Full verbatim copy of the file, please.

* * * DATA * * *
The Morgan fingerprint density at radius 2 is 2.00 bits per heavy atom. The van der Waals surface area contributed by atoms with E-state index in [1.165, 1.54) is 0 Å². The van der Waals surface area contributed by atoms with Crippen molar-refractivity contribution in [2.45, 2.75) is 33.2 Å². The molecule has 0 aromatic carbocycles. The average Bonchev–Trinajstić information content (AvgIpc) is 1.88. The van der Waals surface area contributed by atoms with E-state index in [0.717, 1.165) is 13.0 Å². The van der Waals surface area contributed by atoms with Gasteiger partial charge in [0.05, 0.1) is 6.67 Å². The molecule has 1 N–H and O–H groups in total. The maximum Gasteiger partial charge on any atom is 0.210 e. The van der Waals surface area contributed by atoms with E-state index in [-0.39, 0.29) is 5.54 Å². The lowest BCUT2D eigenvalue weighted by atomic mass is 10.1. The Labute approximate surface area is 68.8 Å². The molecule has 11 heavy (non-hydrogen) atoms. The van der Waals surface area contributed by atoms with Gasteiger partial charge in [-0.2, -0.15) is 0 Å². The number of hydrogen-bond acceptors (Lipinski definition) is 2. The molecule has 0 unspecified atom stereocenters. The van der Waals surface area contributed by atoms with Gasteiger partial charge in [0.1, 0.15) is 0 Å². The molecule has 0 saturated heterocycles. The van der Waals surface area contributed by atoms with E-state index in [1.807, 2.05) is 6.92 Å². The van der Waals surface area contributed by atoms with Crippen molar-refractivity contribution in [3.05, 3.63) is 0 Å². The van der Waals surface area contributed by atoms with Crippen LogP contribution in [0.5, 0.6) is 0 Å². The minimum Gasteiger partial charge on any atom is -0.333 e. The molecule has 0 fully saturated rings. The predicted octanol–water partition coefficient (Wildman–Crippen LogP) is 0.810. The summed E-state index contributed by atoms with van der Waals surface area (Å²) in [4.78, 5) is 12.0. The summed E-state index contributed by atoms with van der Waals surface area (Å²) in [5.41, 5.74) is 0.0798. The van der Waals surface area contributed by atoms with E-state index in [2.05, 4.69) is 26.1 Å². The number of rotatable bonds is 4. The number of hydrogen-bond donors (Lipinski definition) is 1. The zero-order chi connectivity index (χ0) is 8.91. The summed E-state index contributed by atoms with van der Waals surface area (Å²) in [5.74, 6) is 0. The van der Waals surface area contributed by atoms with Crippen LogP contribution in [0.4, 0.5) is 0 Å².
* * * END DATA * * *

The Morgan fingerprint density at radius 2 is 2.00 bits per heavy atom. The van der Waals surface area contributed by atoms with E-state index in [1.165, 1.54) is 0 Å². The van der Waals surface area contributed by atoms with Crippen molar-refractivity contribution in [2.45, 2.75) is 33.2 Å². The molecule has 0 aromatic carbocycles. The average Bonchev–Trinajstić information content (AvgIpc) is 1.88. The van der Waals surface area contributed by atoms with E-state index in [0.717, 1.165) is 13.0 Å². The van der Waals surface area contributed by atoms with Gasteiger partial charge in [0.05, 0.1) is 6.67 Å². The molecule has 1 N–H and O–H groups in total. The maximum Gasteiger partial charge on any atom is 0.210 e. The van der Waals surface area contributed by atoms with E-state index in [-0.39, 0.29) is 5.54 Å². The lowest BCUT2D eigenvalue weighted by atomic mass is 10.1. The Labute approximate surface area is 68.8 Å². The molecule has 11 heavy (non-hydrogen) atoms. The van der Waals surface area contributed by atoms with Gasteiger partial charge in [-0.2, -0.15) is 0 Å². The number of hydrogen-bond acceptors (Lipinski definition) is 2. The molecule has 0 unspecified atom stereocenters. The van der Waals surface area contributed by atoms with Gasteiger partial charge in [0.1, 0.15) is 0 Å². The molecule has 0 saturated heterocycles. The van der Waals surface area contributed by atoms with E-state index in [1.807, 2.05) is 6.92 Å². The van der Waals surface area contributed by atoms with Crippen molar-refractivity contribution in [3.05, 3.63) is 0 Å². The van der Waals surface area contributed by atoms with Crippen LogP contribution in [0.5, 0.6) is 0 Å². The minimum Gasteiger partial charge on any atom is -0.333 e. The molecule has 0 fully saturated rings. The predicted octanol–water partition coefficient (Wildman–Crippen LogP) is 0.810. The summed E-state index contributed by atoms with van der Waals surface area (Å²) in [4.78, 5) is 12.0. The summed E-state index contributed by atoms with van der Waals surface area (Å²) in [5.41, 5.74) is 0.0798. The van der Waals surface area contributed by atoms with E-state index in [2.05, 4.69) is 26.1 Å². The number of rotatable bonds is 4. The number of hydrogen-bond donors (Lipinski definition) is 1. The zero-order chi connectivity index (χ0) is 8.91. The summed E-state index contributed by atoms with van der Waals surface area (Å²) in [5.74, 6) is 0. The van der Waals surface area contributed by atoms with Crippen LogP contribution in [0.4, 0.5) is 0 Å².